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This page contains archived content and is no longer being updated. At the time of publication, it represented the best available science. However, more recent observations and studies may have rendered some content obsolete.
Steeped in a 5,000-year history that encompasses Egyptian Pharaohs, ancient wonders, Roman Emperors, and bloody conquests, Cairo, Egypt, sits on the Nile River about a hundred miles south of the Mediterranean Sea. Cairo boasts a population of 16 million and covers an area of 214 square kilometers (82.6 square miles). The city appears as a large dark brown and purple mass in the center of the image. The bright green regions surrounding the city are farms along the fertile banks of the Nile, which have provided sustenance for residents of the region since before recorded history. Just outside this green swath is the arid and forbidding Sahara Desert.
Though not officially founded until 949 AD, the region surrounding Cairo has an unparalleled history. Roughly 22 kilometers south of central Cairo sits the ancient city of Memphis, founded by the Egyptian ruler Menes after he unified Egypt 5,000 years ago and founded the Egyptian Empire. On the western edge of the city rests the Plateau of Giza, the site of the great pyramids that were built as tombs for the ancient Egyptian pharaohs over 4,000 years ago. Cairo itself was also the home of the Roman fortress where Anthony and Cleopatra sought refuge from Octavius, a seat of power for two Muslim empires, a battleground for the Crusades, and even an English occupied territory.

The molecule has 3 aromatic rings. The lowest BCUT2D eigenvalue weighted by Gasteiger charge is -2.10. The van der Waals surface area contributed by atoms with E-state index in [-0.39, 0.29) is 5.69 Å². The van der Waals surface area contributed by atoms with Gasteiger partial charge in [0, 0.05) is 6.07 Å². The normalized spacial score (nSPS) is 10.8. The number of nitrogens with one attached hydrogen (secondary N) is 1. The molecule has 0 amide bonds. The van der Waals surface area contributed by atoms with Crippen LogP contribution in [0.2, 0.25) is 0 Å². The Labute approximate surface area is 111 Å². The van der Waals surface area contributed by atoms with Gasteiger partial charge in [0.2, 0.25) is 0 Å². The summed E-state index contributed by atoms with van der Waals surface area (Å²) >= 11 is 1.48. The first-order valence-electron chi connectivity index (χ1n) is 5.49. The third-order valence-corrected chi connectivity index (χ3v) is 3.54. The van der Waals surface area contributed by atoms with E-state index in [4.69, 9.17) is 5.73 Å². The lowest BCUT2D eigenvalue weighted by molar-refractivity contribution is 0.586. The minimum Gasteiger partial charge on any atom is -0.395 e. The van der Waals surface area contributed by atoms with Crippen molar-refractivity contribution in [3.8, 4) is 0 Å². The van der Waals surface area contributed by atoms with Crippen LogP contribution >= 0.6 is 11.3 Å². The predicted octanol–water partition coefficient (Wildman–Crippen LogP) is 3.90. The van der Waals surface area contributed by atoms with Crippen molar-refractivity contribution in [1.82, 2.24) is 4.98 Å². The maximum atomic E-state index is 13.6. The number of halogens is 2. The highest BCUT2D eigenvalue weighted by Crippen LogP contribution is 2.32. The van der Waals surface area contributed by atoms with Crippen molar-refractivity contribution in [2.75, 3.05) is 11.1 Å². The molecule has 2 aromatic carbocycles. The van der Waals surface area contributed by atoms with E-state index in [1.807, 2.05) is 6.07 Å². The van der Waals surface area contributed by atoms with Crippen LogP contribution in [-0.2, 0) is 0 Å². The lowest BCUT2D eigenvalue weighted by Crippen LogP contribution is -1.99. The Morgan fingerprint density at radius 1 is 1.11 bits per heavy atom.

Today the city faces a challenge unlike any other in its distinguished history. The only arable regions in Egypt are the green floodplains that line the Nile River. This region, however, is also where most new urban development and population expansion is occurring. Researchers in and outside of Egypt fear if this trend continues the country will no longer be able to sustain itself agriculturally.
This image of Cairo was acquired by the Enhanced Thematic Mapper plus (ETM+), flying aboard the Landsat 7 satellite. July 23, 2002, marks the 30th anniversary of the Landsat program. (Click to read the press releaseCelebrating 30 Years of Imaging the Earth.) The Landsat program has been particularly instrumental in tracking land use and land cover changes—such as increased urban growth—over the last three decades.